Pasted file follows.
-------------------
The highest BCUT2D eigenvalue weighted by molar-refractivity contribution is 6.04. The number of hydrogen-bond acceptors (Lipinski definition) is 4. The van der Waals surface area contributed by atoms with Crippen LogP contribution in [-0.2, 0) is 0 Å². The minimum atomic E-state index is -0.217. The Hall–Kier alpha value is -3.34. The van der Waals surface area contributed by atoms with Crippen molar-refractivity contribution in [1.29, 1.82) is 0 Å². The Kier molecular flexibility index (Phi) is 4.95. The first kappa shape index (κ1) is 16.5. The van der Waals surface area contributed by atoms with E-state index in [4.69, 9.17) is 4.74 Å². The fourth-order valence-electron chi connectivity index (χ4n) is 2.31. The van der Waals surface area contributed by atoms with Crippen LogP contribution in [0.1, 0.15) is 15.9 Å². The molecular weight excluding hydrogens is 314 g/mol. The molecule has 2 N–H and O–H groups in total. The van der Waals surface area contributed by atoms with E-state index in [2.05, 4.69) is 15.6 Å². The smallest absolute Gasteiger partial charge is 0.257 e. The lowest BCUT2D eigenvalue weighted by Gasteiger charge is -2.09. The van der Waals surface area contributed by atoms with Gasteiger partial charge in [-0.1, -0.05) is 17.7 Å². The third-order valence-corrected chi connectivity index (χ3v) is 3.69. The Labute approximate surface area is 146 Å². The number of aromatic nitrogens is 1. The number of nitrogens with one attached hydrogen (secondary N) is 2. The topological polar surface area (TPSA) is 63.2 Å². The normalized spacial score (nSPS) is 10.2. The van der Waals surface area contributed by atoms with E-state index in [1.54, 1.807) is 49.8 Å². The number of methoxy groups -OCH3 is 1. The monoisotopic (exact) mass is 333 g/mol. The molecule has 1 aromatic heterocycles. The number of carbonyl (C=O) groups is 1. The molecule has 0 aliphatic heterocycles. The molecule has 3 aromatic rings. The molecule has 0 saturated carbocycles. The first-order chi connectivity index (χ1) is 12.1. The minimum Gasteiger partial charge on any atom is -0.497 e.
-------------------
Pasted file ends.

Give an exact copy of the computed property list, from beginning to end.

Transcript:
The highest BCUT2D eigenvalue weighted by molar-refractivity contribution is 6.04. The number of hydrogen-bond acceptors (Lipinski definition) is 4. The van der Waals surface area contributed by atoms with Crippen LogP contribution in [-0.2, 0) is 0 Å². The minimum atomic E-state index is -0.217. The Hall–Kier alpha value is -3.34. The van der Waals surface area contributed by atoms with Crippen molar-refractivity contribution in [1.29, 1.82) is 0 Å². The Kier molecular flexibility index (Phi) is 4.95. The first kappa shape index (κ1) is 16.5. The van der Waals surface area contributed by atoms with E-state index in [4.69, 9.17) is 4.74 Å². The fourth-order valence-electron chi connectivity index (χ4n) is 2.31. The van der Waals surface area contributed by atoms with Crippen LogP contribution in [0.1, 0.15) is 15.9 Å². The molecular weight excluding hydrogens is 314 g/mol. The molecule has 2 N–H and O–H groups in total. The van der Waals surface area contributed by atoms with E-state index in [2.05, 4.69) is 15.6 Å². The smallest absolute Gasteiger partial charge is 0.257 e. The lowest BCUT2D eigenvalue weighted by Gasteiger charge is -2.09. The van der Waals surface area contributed by atoms with Gasteiger partial charge in [-0.1, -0.05) is 17.7 Å². The third-order valence-corrected chi connectivity index (χ3v) is 3.69. The Labute approximate surface area is 146 Å². The number of aromatic nitrogens is 1. The number of nitrogens with one attached hydrogen (secondary N) is 2. The topological polar surface area (TPSA) is 63.2 Å². The normalized spacial score (nSPS) is 10.2. The van der Waals surface area contributed by atoms with E-state index in [1.54, 1.807) is 49.8 Å². The number of methoxy groups -OCH3 is 1. The monoisotopic (exact) mass is 333 g/mol. The molecule has 1 aromatic heterocycles. The number of carbonyl (C=O) groups is 1. The molecule has 0 aliphatic heterocycles. The molecule has 3 aromatic rings. The molecule has 0 saturated carbocycles. The first-order chi connectivity index (χ1) is 12.1. The minimum Gasteiger partial charge on any atom is -0.497 e.